Scheme 4: Synthesis of a substrate 19 for “late stage” resolution.

These unsuccessful attempts to establish the correct configuration at C9 led to a revision of the synthetic strategy. We decided to investigate a dynamic kinetic resolution (DKR) approach at an earlier stage of the synthesis and identified the secondary alcohol 21 as a promising starting point for this approach (Scheme 5).


Scheme 5: Synthesis of substrate 21 for “early stage” resolution.

Compound 21 was obtained via two alternate routes, either by reduction of ketone 13 (Scheme 3) with NaBH4 or from ester 25 via one-flask reduction to the corresponding aldehyde and addition of methylmagnesium chloride. Ester 25 was in turn synthesized in three steps from monoprotected dienediol 10 via cross metathesis with methyl acrylate (22) [47] using a comparatively low loading of phosphine-free catalyst A, followed by MOM protection and Stryker–Lipshutz reduction of 24. Notably the latter step proceeds significantly more efficient in a toluene/tert-butanol solvent mixture than the analogous enone reductions outlined in Scheme 3 and Table 2. Compared to these reactions, the saturated ester 25 was obtained in a nearly quantitative yield using half the amount of Cu precatalyst and BDP ligand.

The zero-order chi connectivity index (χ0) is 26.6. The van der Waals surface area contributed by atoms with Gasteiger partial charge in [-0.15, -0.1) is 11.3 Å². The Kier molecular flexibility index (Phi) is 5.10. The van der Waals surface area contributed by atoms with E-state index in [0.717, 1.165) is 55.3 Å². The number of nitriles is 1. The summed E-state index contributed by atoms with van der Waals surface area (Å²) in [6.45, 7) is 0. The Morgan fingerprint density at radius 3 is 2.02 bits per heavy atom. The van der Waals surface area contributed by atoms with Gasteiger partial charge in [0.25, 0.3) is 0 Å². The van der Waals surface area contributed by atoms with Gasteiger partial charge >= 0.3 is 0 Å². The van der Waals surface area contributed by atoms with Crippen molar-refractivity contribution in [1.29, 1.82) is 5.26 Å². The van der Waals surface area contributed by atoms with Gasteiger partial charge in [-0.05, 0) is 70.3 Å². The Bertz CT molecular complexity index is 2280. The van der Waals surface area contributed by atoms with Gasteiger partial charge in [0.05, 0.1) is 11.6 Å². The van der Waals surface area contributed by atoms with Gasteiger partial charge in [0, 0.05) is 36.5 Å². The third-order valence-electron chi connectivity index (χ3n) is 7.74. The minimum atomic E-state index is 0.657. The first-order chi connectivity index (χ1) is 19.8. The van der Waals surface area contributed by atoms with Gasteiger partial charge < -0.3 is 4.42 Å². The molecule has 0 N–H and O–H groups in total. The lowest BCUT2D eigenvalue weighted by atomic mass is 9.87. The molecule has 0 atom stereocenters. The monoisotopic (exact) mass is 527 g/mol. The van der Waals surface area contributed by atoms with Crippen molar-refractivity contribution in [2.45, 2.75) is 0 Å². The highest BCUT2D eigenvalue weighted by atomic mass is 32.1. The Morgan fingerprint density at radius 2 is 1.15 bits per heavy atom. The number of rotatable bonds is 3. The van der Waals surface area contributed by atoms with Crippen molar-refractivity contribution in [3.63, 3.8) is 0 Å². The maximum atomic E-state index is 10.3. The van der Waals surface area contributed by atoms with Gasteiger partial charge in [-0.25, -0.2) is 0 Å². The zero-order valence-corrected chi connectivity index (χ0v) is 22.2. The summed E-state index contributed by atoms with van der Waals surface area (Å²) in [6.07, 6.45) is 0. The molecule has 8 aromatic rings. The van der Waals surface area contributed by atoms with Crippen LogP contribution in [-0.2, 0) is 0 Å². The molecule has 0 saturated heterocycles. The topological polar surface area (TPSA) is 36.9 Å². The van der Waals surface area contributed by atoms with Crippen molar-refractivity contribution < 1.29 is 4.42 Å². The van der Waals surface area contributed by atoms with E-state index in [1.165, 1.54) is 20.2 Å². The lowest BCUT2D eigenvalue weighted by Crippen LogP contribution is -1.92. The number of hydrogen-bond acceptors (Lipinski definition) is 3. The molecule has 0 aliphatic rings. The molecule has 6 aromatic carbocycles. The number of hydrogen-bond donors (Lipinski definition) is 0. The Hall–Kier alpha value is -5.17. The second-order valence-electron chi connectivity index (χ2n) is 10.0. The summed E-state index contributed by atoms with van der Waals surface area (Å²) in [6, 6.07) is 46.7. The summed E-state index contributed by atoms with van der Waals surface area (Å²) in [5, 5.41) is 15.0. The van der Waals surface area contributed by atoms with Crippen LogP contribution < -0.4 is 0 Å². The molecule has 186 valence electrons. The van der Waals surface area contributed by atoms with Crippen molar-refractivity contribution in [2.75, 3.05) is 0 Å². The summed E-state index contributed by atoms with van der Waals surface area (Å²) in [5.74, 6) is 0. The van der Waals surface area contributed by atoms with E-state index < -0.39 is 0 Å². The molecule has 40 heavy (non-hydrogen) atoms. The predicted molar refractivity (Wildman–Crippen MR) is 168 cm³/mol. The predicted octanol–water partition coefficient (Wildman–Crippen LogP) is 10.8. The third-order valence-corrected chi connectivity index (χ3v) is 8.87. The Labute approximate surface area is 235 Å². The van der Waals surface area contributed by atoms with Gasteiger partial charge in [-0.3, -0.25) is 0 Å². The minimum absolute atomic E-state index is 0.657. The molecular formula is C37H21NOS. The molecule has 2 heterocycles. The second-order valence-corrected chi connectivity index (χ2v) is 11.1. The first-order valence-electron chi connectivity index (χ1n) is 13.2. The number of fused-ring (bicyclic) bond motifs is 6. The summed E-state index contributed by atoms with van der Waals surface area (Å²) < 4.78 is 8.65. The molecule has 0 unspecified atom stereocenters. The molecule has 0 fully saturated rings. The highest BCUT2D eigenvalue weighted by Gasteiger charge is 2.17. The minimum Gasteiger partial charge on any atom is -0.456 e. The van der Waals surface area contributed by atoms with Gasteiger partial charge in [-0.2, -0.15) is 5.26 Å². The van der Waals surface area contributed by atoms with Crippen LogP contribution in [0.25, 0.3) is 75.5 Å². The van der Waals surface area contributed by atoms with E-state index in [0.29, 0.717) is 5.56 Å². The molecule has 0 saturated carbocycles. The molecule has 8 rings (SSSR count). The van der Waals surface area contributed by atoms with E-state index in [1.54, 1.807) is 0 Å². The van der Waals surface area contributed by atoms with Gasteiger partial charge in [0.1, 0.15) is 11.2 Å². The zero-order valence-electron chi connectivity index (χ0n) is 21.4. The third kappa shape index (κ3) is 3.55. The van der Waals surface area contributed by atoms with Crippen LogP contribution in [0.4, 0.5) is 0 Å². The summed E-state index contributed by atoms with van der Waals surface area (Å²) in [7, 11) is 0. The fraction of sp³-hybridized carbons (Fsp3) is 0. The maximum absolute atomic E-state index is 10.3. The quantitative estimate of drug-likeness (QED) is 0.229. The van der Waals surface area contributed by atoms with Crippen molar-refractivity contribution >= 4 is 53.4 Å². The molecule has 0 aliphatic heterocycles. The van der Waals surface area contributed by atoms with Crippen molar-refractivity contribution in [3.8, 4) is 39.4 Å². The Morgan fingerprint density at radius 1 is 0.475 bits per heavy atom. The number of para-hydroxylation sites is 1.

In order to obtain enantiomerically pure 21, an enzyme/transition metal-catalysed approach was investigated [48,49]. In this regard, the combination of Ru complexes such as Shvo’s catalyst (C) [50], the amino-Cp catalyst D [51], or [Ru(CO)2Cl(η5C5Ph5)] [52], and the lipase novozym 435 has emerged as particularly useful [53,54]. We tested Ru catalysts C and D under a variety of conditions (Table 4). In the absence of a Ru catalyst, a kinetic resolution occurs and 26 and the resolved alcohol (2S)-21 were isolated in similar yields (Table 4, entry 1). Upon addition of Shvo’s catalyst C, only minor amounts of the desired acetate 26 and no resolved alcohol were obtained. Instead, the dehydrogenation product 13 was the predominant product (Table 4, entry 2). Addition of the base Na2CO3 led only to a small improvement (Table 4, entry 3). Ketone formation has previously been described in attempted DKR’s of secondary alcohols when catalyst C was used in combination with isopropenyl or vinyl acetate as acylating agents [54]. For this reason, the aminocyclopentadienyl–Ru complex D was evaluated next. Very similar results were obtained with a catalytic amount of KOt-Bu in the presence or absence of a stoichiometric amount of Na2CO3 as a base, at ambient temperature and a reaction time of one week (Table 4, entries 4 and 5). A slightly elevated temperature led to a significantly improved yield of 67% of 26 and 31% of (2S)-21. Both compounds were obtained in a diastereomeric ratio higher than 19:1, as judged from the 1H NMR spectrum (Table 4, entry 6). In an attempt to further improve the yield of 26, the amount of catalyst D was increased to 5 mol %. This resulted indeed in an increased amount of 26, but at the expense of diastereoselectivity, which dropped to 6:1 (Table 4, entry 7). A prolonged reaction time of 14 d led, under otherwise identical conditions, to a slightly improved yield, but at the same time to an even more dramatic erosion of diastereoselectivity (dr = 3:1, Table 4, entry 8). Thus, the conditions listed in Table 4, entry 6 were identified as the optimum. As the alcohol (2S)-21 could also be isolated in a diastereomeric ratio higher than 19:1, it was converted to 26 via Mitsunobu inversion [55] with acetic acid as the nucleophile.